There is a common phrase in horse lore that rings in the ears of many horsemen pertaining to equine feet: No hoof, no horse. Anyone that has ever dealt with hoof issues knows the truth in this simplistic statement. The foot of the horse is the foundation of the animal. Its well-being affects so many areas of the horse and can even be an indicator of overall health. Genetics may be the most influential factor to good hooves, but other factors like age, breed, metabolic rate, environmental moisture, illness, shoeing and exercise can all have influence on hoof quality as well. Despite these variables, one thing is certain: the quality of the hoof has a definitive nutritional component. Because hoof tissue is relatively fast-growing, similar to hair, any nutritional deficiencies may first be detected by observing changes in the hoof. Dietary changes can positively or negatively affect the hoof’s overall integrity because it is in a continuous state of growth. Horses on well-balanced diets are less likely to have foot problems. A balanced, forage-based diet is essential for all areas of equine health, including hoof health.
Total energy or caloric intake directly correlates to the growth rate of hooves. Ensuring that a horse is in a positive energy balance means that total intake meets or exceeds output; the horse is maintaining or gaining weight. The diet should provide enough energy to promote growth of the hoof wall while maintaining a healthy body condition. If a horse has very poor-quality hooves, consider total energy intake first. A horse in a negative energy balance will utilize protein to compensate for energy needs for maintenance or growth, etc. This may create a secondary protein or amino acid deficiency that will directly impact hoof quality.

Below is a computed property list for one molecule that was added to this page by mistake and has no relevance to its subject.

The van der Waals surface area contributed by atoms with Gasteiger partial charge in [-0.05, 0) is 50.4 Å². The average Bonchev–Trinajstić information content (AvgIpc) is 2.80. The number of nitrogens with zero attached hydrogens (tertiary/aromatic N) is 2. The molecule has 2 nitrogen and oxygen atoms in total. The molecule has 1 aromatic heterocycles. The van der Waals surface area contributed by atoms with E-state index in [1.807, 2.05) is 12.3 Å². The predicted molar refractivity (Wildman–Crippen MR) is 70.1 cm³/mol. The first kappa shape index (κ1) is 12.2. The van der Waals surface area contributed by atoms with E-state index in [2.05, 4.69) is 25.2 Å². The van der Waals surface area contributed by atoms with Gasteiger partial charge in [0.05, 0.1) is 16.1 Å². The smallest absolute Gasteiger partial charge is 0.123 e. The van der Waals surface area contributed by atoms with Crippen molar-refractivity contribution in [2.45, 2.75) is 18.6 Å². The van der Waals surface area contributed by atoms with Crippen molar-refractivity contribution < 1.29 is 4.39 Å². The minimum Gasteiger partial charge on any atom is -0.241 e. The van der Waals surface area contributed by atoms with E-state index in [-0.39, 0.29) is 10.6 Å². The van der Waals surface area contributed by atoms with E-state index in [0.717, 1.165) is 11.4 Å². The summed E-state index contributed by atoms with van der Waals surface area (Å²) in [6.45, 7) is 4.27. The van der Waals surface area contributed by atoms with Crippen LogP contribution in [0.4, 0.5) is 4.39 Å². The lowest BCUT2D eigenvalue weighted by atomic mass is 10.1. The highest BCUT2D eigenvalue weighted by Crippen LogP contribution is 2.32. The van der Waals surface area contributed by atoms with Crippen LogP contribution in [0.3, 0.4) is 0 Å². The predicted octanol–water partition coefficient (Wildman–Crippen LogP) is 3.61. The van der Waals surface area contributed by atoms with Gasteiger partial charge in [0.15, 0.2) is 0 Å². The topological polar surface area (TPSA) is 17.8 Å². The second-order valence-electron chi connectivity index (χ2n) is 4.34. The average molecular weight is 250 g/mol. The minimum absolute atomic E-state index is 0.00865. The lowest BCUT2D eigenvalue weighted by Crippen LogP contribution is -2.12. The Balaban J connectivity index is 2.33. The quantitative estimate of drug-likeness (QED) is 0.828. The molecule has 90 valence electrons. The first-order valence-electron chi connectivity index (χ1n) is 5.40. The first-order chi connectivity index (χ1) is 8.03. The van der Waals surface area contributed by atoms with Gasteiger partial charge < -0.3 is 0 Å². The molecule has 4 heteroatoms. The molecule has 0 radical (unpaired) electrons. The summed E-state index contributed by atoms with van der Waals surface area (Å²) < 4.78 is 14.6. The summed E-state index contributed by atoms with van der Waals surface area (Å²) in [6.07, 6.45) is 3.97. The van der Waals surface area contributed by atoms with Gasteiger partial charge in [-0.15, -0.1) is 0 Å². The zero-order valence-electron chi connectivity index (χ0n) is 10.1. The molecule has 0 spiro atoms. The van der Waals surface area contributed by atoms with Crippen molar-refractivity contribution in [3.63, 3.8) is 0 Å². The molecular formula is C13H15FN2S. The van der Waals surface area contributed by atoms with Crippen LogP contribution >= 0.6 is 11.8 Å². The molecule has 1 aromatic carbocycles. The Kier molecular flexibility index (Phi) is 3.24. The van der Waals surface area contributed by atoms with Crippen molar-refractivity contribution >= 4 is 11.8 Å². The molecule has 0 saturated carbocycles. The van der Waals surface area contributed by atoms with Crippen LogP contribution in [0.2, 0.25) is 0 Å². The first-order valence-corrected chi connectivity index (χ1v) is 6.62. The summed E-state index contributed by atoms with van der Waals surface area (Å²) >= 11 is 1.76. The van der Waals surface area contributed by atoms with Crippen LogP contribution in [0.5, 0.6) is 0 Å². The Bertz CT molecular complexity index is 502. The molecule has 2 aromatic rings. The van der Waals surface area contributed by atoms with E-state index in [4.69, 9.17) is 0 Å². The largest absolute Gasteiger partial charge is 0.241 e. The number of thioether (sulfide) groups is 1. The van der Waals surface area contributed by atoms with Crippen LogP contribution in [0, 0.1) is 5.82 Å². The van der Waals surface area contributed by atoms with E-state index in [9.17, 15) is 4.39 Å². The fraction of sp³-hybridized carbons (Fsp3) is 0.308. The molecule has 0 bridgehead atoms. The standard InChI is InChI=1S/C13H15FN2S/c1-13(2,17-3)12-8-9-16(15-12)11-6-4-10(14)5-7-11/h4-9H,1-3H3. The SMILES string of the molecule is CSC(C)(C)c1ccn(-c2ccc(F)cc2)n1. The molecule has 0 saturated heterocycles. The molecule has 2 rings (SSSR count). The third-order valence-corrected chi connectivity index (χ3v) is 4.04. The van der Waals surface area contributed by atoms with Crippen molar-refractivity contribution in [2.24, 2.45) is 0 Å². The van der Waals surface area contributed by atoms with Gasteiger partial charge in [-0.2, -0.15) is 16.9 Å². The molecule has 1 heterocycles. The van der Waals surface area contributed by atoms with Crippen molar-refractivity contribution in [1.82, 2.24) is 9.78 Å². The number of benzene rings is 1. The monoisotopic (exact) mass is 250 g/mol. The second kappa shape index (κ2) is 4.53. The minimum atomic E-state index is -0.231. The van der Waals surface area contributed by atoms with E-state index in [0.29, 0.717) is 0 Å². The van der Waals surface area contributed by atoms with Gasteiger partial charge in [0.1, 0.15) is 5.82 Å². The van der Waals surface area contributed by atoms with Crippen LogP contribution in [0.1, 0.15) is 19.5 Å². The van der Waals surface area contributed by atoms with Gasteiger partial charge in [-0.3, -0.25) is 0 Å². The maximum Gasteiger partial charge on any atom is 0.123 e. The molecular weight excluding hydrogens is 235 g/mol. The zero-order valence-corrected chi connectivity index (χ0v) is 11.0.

Protein is the essential foundation of a solid hoof making up over 90% of the hoof wall on a dry weight basis. Protein deficient diets lead to general poor hoof quality as shown by reduced growth and splitting or cracking of the hoof. Hoof tissue contains many amino acids, which are the building blocks of protein, and must be available in appropriate amounts in the diet. Most importantly to hooves are the essential amino acids, lysine and methionine, needed to produce the primary structural protein, keratin.
““The most important factors to hoof health are the workload, the environment and the nutrition.”
— Ian Curry, Ian Curry International
Biotin supplementation has been shown to improve hoof wall strength and increase the rate of hoof growth. Biotin supplementation is particularly recommended for horses fed a high-grain diet and not on pasture.
In the hoof, copper enables important enzymatic functions required for metabolism in rapidly-dividing cells, such as hoof cells. Copper is involved in disulfide bond formation in keratin and cell envelope proteins.
Zinc is present in high concentrations in normal hoof tissue and is critical for a variety of functions, including the normal cell division involved in the growth and repair of the hoof wall. It is vital for the assembly of collagen and intercellular cementing substance.